Our Kol Yisrael project is part of the endeavor to build community. Yes, it saves money but money was never the only reason to form this partnership. Community is the driving issue. Being together even as we do our own thing is what this is all about. It is already happening even while under construction. Our community will be even stronger once the construction is complete. The very idea that two congregations are under one roof is thrilling. The idea that we can come together and respect each other enough to allow two different styles to flourish without judgment is amazing. We will be a model for other communities across the country.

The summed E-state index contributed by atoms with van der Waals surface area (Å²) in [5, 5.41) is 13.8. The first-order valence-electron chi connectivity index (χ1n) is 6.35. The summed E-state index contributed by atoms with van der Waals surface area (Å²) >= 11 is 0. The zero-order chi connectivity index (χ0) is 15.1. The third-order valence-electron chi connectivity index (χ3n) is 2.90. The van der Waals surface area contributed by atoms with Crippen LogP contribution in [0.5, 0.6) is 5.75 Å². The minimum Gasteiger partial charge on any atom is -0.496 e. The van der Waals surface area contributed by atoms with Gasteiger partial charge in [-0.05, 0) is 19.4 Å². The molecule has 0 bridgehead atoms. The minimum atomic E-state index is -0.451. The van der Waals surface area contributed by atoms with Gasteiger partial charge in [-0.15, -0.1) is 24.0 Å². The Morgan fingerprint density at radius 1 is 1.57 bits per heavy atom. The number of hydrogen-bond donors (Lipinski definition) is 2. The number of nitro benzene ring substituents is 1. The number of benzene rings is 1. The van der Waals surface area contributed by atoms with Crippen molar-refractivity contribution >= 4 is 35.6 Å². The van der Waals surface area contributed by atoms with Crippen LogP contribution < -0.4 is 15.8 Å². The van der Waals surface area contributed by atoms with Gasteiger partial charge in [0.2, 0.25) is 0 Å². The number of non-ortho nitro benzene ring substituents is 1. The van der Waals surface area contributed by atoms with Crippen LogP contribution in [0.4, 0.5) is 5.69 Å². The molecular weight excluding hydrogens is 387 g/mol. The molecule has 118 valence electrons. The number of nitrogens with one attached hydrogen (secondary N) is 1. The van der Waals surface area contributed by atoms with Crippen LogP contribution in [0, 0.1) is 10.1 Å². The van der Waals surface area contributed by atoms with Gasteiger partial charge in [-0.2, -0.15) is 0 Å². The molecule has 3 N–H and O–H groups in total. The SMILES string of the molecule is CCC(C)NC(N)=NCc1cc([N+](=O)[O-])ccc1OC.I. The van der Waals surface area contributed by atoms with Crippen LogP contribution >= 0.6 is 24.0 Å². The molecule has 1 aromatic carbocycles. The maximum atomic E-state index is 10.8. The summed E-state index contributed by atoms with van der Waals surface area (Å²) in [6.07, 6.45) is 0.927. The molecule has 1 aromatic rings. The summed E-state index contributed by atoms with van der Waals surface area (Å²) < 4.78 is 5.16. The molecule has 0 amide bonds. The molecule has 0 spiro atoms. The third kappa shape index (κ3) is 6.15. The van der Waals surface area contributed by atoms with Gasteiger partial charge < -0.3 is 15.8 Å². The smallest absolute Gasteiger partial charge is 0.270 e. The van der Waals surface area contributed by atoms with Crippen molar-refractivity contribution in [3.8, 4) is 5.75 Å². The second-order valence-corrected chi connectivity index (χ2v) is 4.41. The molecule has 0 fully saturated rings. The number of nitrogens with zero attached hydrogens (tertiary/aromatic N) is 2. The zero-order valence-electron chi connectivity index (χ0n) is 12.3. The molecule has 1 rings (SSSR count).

However, to be completely honest, I’m really ready for the construction to be done. If you ask me what this experience is like, I’ll tell you it’s like re-doing your kitchen but much, much worse. But there is a light at the end of the tunnel. We are getting close. Every week that goes by, every course of brick that gets laid, every ceiling tile set it, there’s a new spirit, a revived spirit at TBJ. Committees are being renewed, projects are getting spun up. We have a vision. All we need is you. Pitch in with a short term project or just attend; join in on anything that seems fun or interesting. Doesn’t matter. We just need you. This is going to be great. Hop on board.